The degree generally includes units covering physics, mathematics, project management and specific topics in electrical engineering. Initially such topics cover most, if not all, of the subfields of electronics engineering. Students then choose to specialize in one or more subfields towards the end of the degree.
Some electronics engineers also choose to pursue a postgraduate degree such as a Master of Engineering, a Doctor of Philosophy in Engineering or an Engineer's degree. The Master degree is being introduced in some European and American Universities as a first degree and the differentiation of an engineer with graduate and postgraduate studies is often difficult. In these cases, experience is taken into account. The Master and Engineer's degree may consist of either research, coursework or a mixture of the two. The Doctor of Philosophy consists of a significant research component and is often viewed as the entry point to academia.
In most countries, a Bachelor's degree in engineering represents the first step towards certification and the degree program itself is certified by a professional body. After completing a certified degree program the engineer must satisfy a range of requirements (including work experience requirements) before being certified. Once certified the engineer is designated the title of Professional Engineer (in the United States and Canada), Chartered Engineer (in the United Kingdom, Ireland, India, South Africa and Zimbabwe), Chartered Professional Engineer (in Australia) or European Engineer (in much of the European Union).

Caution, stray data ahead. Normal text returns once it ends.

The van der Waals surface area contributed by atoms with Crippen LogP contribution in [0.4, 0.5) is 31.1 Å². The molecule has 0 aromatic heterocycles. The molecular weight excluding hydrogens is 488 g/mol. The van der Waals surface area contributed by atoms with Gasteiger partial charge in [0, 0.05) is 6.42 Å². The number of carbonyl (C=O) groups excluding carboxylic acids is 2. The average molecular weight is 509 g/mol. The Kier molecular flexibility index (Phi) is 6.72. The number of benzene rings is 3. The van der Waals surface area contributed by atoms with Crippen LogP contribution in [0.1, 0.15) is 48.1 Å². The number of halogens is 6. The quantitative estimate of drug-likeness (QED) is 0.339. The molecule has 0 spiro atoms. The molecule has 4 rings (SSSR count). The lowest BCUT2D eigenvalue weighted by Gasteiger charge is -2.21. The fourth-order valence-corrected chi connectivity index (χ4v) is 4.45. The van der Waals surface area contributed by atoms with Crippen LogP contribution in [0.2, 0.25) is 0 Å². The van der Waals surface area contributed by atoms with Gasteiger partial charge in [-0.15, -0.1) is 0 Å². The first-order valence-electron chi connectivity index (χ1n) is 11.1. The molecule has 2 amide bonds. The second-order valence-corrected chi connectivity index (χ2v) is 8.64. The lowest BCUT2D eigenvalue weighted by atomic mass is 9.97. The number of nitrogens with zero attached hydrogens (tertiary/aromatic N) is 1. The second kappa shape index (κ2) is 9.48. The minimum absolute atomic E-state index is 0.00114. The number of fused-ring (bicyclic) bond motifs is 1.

Fundamental to the discipline are the sciences of physics and mathematics as these help to obtain both a qualitative and quantitative description of how such systems will work. Today most engineering work involves the use of computers and it is commonplace to use computer-aided design programs when designing electronic systems. Although most electronic engineers will understand basic circuit theory, the theories employed by engineers generally depend upon the work they do. For example, quantum mechanics and solid state physics might be relevant to an engineer working on VLSI but are largely irrelevant to engineers working with macroscopic electrical systems.
Chartered or certified engineers